Several hardcover box sets were released in the US. The first four box sets came with three books each, and were each referred to as "A Box of Unfortunate Events." Books 1-3 were released as The Trouble Begins, books 4-6 were released as The Situation Worsens, books 1-6 were re-released as The Loathsome Library, books 7-9 were released as The Dilemma Deepens, and books 10-12 were released as The Gloom Looms. Shortly after publication of the last book, The End, the entire series was released in a box set called The Complete Wreck.

The Reptile Room or, Murder!

Penny Dreadful release of The Reptile Room: Or, Murder!

The series's illustrator Brett Helquist returned to illustrate another release of the series in paperback form, made to mimic the penny dreadful--a common nineteenth century British publication that was usually released in parts, each of which cost a penny. Books one, two, and three saw releases in this form, as well as secondary names: The Bad Beginning or, Orphans!, The Reptile Room or, Murder!, and The Wide Window or, Disappearance! Penny Dreadful releases have been put on hold indefinitely for the remainder of the books.


There have been two major adaptations of A Series of Unfortunate Events: the Paramount film, and the Netflix series. Only the latter, which began in 2017, is considered "canon" and a valid source on this wiki, due to Handler's involvement and its mostly true-to-the-book depictions.

2004 film (non-canon)

Movie Poster

Film poster.

Main article: Lemony Snicket's A Series of Unfortunate Events (film)

The first three novels of the series, The Bad Beginning, The Reptile Room, and The Wide Window, were made into a film, entitled Lemony Snicket's A Series of Unfortunate Events, and starring Emily Browning, Liam Aiken and Jim Carrey.

Video game (non-canon)

Main article: Lemony Snicket's A Series of Unfortunate Events (video game)

The film was consequently adapted into a video game.

The game is based primarily on the movie, which in turn is based on the plots of the first three books of the series: The Bad Beginning, The Reptile Room and The Wide Window.

Players take the roles of Violet, Klaus, and Sunny Baudelaire, solving puzzles, fighting villains and finding objects.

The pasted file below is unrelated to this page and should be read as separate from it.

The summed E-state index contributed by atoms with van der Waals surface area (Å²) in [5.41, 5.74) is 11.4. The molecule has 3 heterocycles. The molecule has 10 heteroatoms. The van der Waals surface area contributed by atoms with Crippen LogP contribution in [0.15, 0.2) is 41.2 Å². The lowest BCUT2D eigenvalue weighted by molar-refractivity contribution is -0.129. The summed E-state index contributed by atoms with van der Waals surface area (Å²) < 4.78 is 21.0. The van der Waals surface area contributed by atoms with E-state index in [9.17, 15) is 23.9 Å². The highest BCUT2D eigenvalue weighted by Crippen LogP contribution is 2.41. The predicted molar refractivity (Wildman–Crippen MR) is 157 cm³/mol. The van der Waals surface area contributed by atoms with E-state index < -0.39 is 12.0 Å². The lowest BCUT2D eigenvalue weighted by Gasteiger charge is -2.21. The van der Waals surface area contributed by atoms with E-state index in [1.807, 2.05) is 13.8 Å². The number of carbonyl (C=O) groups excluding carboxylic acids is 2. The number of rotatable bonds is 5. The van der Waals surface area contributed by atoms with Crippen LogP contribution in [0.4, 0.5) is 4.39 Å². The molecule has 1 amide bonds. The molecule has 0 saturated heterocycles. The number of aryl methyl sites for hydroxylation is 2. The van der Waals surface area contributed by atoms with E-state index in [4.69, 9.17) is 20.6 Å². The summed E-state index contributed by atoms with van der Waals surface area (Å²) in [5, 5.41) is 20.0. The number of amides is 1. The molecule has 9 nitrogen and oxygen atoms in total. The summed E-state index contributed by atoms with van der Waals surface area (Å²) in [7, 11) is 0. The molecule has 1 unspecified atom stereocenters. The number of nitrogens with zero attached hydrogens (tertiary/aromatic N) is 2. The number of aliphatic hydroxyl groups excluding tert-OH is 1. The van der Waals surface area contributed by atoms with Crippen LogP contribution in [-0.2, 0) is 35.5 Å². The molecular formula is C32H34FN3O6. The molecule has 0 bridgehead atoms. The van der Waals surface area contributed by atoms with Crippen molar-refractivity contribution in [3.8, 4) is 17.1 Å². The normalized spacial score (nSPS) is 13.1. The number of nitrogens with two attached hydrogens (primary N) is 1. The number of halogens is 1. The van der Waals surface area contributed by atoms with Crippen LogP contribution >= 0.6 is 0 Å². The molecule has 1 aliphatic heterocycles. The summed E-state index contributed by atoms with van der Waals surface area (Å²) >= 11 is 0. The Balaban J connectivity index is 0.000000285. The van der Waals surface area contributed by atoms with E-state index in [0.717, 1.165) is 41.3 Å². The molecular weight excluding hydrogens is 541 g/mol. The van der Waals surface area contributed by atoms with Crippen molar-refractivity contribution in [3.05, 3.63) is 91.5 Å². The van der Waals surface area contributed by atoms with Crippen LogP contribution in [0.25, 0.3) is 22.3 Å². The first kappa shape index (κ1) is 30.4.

Television series


Netflix cover of The Bad Beginning.

Main article: A Series of Unfortunate Events (TV series)

On January 13, 2017, Netflix released a TV series based on the books. Because of the cancelled franchise of films, Lemony Snicket was reportedly happy with the idea, and had intentions to join production. He is one of the executive producers and a writer for the series, which, in the first season, contains eight episodes. Each book is broken up into two episodes, and season 1 adapts the first four in the series: The Bad Beginning, The Reptile Room, The Wide Window, and The Miserable Mill. A second season was renewed in March 2017, and it will cover the next five books: The Austere Academy, The Ersatz Elevator, The Vile Village, The Hostile Hospital, and The Carnivorous Carnival.

Directors of the series include Barry Sonnenfield, Mark Palansky, and Bo Welch. Violet is played by Malina Weissman, Klaus by Louis Hynes, and Sunny by Presley Smith, while Sunny's voice is performed by Tara Strong.

Other works by Snicket, set in the VFD universe

All the Wrong Questions

Main article: All the Wrong Questions

Starting in 2012, a new series by Snicket, set in the same VFD universe, began, entitled All the Wrong Questions. This new book series depicted the childhood of Lemony Snicket himself. In his adolescence, Snicket is new to VFD and is taken by his chaperone S. Theodora Markson to the town Stain'd-by-the-Sea, where he solves mysteries on his own and asks all the wrong questions.

Related works

External links